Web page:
Freedom of the Will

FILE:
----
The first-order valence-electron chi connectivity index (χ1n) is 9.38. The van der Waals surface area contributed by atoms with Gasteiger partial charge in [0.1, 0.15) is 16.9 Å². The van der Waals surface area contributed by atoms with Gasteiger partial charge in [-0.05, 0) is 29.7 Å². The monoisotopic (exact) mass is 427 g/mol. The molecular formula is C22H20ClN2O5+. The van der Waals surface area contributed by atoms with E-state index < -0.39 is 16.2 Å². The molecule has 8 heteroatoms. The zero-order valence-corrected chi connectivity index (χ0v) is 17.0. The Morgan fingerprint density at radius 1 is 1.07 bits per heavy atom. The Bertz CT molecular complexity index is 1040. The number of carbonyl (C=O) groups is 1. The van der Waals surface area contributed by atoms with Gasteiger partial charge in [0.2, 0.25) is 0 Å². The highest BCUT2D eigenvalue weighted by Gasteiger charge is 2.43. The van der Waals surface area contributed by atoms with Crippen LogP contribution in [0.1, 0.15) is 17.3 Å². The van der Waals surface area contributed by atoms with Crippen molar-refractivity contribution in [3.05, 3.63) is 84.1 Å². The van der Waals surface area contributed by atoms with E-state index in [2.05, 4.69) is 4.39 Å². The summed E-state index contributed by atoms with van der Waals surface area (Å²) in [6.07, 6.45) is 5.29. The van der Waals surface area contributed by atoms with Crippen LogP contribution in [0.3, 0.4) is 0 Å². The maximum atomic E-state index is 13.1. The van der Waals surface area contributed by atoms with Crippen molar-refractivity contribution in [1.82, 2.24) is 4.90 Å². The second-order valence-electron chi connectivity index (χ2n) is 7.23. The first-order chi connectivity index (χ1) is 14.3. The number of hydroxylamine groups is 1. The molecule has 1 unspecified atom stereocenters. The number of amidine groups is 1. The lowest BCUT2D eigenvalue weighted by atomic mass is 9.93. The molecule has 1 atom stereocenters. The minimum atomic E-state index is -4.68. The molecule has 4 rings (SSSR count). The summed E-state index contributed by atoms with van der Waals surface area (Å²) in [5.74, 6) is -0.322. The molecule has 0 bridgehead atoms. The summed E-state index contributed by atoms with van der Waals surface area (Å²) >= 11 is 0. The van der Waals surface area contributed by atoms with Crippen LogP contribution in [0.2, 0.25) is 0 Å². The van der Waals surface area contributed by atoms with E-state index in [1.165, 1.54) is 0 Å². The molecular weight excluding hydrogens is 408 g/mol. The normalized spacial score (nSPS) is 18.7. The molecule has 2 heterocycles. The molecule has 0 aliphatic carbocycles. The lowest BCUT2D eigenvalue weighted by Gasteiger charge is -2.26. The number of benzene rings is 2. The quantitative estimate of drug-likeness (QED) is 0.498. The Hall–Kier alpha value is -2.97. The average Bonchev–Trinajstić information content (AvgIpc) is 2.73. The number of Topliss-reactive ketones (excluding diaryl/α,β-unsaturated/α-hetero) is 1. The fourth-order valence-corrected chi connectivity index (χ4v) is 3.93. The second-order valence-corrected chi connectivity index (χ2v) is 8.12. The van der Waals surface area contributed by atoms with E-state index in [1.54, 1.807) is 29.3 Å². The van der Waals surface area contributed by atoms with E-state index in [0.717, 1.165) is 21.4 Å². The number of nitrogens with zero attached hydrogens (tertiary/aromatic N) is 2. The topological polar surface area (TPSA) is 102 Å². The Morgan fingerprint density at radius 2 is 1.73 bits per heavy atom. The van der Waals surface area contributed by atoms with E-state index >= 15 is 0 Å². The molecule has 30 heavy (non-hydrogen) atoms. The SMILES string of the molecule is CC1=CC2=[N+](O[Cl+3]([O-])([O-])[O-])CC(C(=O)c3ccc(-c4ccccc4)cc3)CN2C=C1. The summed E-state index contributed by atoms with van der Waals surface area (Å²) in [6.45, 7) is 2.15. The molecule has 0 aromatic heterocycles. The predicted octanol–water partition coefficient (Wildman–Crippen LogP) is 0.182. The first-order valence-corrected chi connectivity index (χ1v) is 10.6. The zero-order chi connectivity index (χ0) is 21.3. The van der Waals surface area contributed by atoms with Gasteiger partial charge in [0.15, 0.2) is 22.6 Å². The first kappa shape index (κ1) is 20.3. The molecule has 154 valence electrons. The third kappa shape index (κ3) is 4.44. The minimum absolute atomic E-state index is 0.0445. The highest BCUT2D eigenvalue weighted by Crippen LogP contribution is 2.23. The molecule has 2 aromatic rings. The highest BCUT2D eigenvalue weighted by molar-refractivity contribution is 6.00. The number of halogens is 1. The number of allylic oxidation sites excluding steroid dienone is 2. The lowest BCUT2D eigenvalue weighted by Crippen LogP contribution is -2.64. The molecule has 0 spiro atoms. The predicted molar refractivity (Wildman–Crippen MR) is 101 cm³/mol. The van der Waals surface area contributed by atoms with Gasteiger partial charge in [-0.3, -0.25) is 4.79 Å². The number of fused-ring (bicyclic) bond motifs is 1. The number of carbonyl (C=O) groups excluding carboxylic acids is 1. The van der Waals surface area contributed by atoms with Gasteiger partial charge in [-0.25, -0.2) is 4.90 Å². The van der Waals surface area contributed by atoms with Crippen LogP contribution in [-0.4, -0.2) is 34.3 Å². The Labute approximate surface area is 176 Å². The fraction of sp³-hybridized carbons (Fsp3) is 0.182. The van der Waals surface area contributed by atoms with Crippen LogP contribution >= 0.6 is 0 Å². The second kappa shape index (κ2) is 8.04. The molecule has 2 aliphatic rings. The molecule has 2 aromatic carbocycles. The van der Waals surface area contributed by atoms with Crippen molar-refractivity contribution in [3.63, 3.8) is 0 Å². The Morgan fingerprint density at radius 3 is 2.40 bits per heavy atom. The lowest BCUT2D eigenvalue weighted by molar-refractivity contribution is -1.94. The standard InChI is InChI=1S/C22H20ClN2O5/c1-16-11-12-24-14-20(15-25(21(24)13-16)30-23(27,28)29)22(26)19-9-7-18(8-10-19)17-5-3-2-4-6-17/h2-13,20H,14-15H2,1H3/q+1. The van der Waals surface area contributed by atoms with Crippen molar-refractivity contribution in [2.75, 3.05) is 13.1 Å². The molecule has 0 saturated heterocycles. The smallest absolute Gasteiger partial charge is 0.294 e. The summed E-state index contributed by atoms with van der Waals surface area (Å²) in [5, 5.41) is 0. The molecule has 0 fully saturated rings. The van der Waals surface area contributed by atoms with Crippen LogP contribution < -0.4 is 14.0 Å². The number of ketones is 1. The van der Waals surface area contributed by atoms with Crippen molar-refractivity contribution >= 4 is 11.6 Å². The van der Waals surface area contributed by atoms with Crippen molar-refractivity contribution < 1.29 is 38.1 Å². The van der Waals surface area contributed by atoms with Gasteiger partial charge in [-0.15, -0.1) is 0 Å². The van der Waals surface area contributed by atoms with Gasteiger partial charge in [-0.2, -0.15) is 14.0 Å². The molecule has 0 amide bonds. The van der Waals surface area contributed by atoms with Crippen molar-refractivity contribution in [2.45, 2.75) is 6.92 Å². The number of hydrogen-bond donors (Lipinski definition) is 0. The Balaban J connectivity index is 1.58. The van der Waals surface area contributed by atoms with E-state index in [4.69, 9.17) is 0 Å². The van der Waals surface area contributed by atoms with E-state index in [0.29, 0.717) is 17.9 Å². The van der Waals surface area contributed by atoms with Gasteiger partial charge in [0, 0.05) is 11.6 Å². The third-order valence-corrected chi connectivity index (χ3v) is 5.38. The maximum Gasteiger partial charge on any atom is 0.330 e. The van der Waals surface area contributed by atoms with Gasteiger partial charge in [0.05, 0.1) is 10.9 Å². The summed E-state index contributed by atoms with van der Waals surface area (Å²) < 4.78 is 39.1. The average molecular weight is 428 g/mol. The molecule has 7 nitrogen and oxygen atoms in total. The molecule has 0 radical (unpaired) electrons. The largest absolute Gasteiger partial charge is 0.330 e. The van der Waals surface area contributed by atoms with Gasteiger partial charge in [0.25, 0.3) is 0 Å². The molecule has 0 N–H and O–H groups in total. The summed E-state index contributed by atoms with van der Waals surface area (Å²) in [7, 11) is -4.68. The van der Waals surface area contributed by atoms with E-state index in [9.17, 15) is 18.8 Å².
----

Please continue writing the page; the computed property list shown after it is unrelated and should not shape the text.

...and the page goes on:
Now, if we look at the reasons for understanding our two key terms, we can really say that we have free will when and to what extent we can or can do other than ourselves – in a strong sense – will soon be made clear. do or do. The intended reference is to the familiar fact that we are all agents throughout our waking lives, although the extent of this agency varies not only from one person to another but also from time to time in one and the same way. individual – whether in sickness or in health, maturity, or old age. As agents, we can and cannot make choices by necessity. Likewise, as perpetrators, in a sense that needs to be briefly clarified, we could or could have always done, other than what we did or did. What makes the use of the words ‘free’ and ‘free will’ misleading here is the logical fact that not all agency is thus and necessarily free agency. The man who receives ‘an offer he can’t refuse’ from his godfather is in a very different situation than the rambunctious mob who gets shot in the back without warning. The latter ceases to live and act at the same time, collapsing into a plethora of his own blood. In that collapse, he is no longer an agent, but a total patient. Compare it to the unfortunate person who, in thirty seconds, is said to have either his signature or his brain on the paper that submitted his thesis: ‘Choose now!’ Although he is far from being a free agent in this process, he still remains an agent. He remains an agent, because while the signing was certainly not of his own free will, he still had an unexplained choice in more fundamental senses, and he could have done something else. Of course, we’re right in the less basic but more common sense of these expressions that people really have no choice or can do nothing but what they’re doing; What we believe they do or can do in more fundamental senses is what they could reasonably have in the absence of alternative courses of action open to them—neither descriptive nor prescriptive interpretations of ‘expectation’. These correct and idiomatic uses, like the philosophical misuse of the terms ‘free’ and ‘free will’, are seriously misleading because they distract our attention from the essentials of the agency.